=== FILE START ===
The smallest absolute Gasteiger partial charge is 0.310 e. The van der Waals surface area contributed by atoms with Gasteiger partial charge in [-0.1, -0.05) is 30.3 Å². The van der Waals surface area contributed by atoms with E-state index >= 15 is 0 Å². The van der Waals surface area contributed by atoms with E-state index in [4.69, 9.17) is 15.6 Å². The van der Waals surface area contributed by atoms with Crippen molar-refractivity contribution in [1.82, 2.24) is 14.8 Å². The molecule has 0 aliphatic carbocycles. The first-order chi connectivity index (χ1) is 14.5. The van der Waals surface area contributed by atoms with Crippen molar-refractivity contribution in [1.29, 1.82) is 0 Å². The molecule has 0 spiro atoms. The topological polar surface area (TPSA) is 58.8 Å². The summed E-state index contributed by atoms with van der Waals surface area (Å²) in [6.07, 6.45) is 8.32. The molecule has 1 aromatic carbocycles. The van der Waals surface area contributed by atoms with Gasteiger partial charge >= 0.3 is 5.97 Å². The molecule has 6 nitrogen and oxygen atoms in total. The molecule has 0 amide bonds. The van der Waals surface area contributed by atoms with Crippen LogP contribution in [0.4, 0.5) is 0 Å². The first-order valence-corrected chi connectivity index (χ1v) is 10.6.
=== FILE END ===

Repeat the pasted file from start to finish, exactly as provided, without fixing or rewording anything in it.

The smallest absolute Gasteiger partial charge is 0.310 e. The van der Waals surface area contributed by atoms with Gasteiger partial charge in [-0.1, -0.05) is 30.3 Å². The van der Waals surface area contributed by atoms with E-state index >= 15 is 0 Å². The van der Waals surface area contributed by atoms with E-state index in [4.69, 9.17) is 15.6 Å². The van der Waals surface area contributed by atoms with Crippen molar-refractivity contribution in [1.82, 2.24) is 14.8 Å². The molecule has 0 aliphatic carbocycles. The first-order chi connectivity index (χ1) is 14.5. The van der Waals surface area contributed by atoms with Crippen molar-refractivity contribution in [1.29, 1.82) is 0 Å². The molecule has 0 spiro atoms. The topological polar surface area (TPSA) is 58.8 Å². The summed E-state index contributed by atoms with van der Waals surface area (Å²) in [6.07, 6.45) is 8.32. The molecule has 1 aromatic carbocycles. The van der Waals surface area contributed by atoms with Gasteiger partial charge >= 0.3 is 5.97 Å². The molecule has 6 nitrogen and oxygen atoms in total. The molecule has 0 amide bonds. The van der Waals surface area contributed by atoms with Crippen LogP contribution in [0.4, 0.5) is 0 Å². The first-order valence-corrected chi connectivity index (χ1v) is 10.6.